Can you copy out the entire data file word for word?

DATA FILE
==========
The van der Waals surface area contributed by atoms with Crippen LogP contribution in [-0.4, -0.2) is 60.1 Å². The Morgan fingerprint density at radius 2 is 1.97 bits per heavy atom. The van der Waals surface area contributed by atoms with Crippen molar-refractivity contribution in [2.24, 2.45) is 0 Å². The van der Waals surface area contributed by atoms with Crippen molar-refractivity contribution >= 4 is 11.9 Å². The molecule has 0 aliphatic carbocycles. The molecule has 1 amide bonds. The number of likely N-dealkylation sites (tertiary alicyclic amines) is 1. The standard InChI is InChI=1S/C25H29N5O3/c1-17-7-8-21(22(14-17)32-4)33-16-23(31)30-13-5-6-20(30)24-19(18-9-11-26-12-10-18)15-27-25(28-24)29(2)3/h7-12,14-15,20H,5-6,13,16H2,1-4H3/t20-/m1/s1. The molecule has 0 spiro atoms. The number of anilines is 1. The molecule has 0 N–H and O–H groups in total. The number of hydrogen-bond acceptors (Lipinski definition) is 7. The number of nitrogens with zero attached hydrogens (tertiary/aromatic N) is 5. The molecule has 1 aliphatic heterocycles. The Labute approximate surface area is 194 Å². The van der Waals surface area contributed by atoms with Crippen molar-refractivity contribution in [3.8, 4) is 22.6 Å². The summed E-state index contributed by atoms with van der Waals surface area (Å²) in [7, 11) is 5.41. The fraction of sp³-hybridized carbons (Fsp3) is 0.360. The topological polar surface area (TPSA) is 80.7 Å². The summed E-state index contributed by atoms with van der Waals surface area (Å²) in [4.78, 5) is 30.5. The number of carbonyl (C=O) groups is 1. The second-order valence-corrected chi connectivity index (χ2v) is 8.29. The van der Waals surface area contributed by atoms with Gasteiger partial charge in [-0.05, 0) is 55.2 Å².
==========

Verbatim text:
The van der Waals surface area contributed by atoms with Crippen LogP contribution in [-0.4, -0.2) is 60.1 Å². The Morgan fingerprint density at radius 2 is 1.97 bits per heavy atom. The van der Waals surface area contributed by atoms with Crippen molar-refractivity contribution in [2.24, 2.45) is 0 Å². The van der Waals surface area contributed by atoms with Crippen molar-refractivity contribution >= 4 is 11.9 Å². The molecule has 0 aliphatic carbocycles. The molecule has 1 amide bonds. The number of likely N-dealkylation sites (tertiary alicyclic amines) is 1. The standard InChI is InChI=1S/C25H29N5O3/c1-17-7-8-21(22(14-17)32-4)33-16-23(31)30-13-5-6-20(30)24-19(18-9-11-26-12-10-18)15-27-25(28-24)29(2)3/h7-12,14-15,20H,5-6,13,16H2,1-4H3/t20-/m1/s1. The molecule has 0 spiro atoms. The number of anilines is 1. The molecule has 0 N–H and O–H groups in total. The number of hydrogen-bond acceptors (Lipinski definition) is 7. The number of nitrogens with zero attached hydrogens (tertiary/aromatic N) is 5. The molecule has 1 aliphatic heterocycles. The Labute approximate surface area is 194 Å². The van der Waals surface area contributed by atoms with Crippen molar-refractivity contribution in [3.8, 4) is 22.6 Å². The summed E-state index contributed by atoms with van der Waals surface area (Å²) in [7, 11) is 5.41. The fraction of sp³-hybridized carbons (Fsp3) is 0.360. The topological polar surface area (TPSA) is 80.7 Å². The summed E-state index contributed by atoms with van der Waals surface area (Å²) in [4.78, 5) is 30.5. The number of carbonyl (C=O) groups is 1. The second-order valence-corrected chi connectivity index (χ2v) is 8.29. The van der Waals surface area contributed by atoms with Gasteiger partial charge in [-0.05, 0) is 55.2 Å².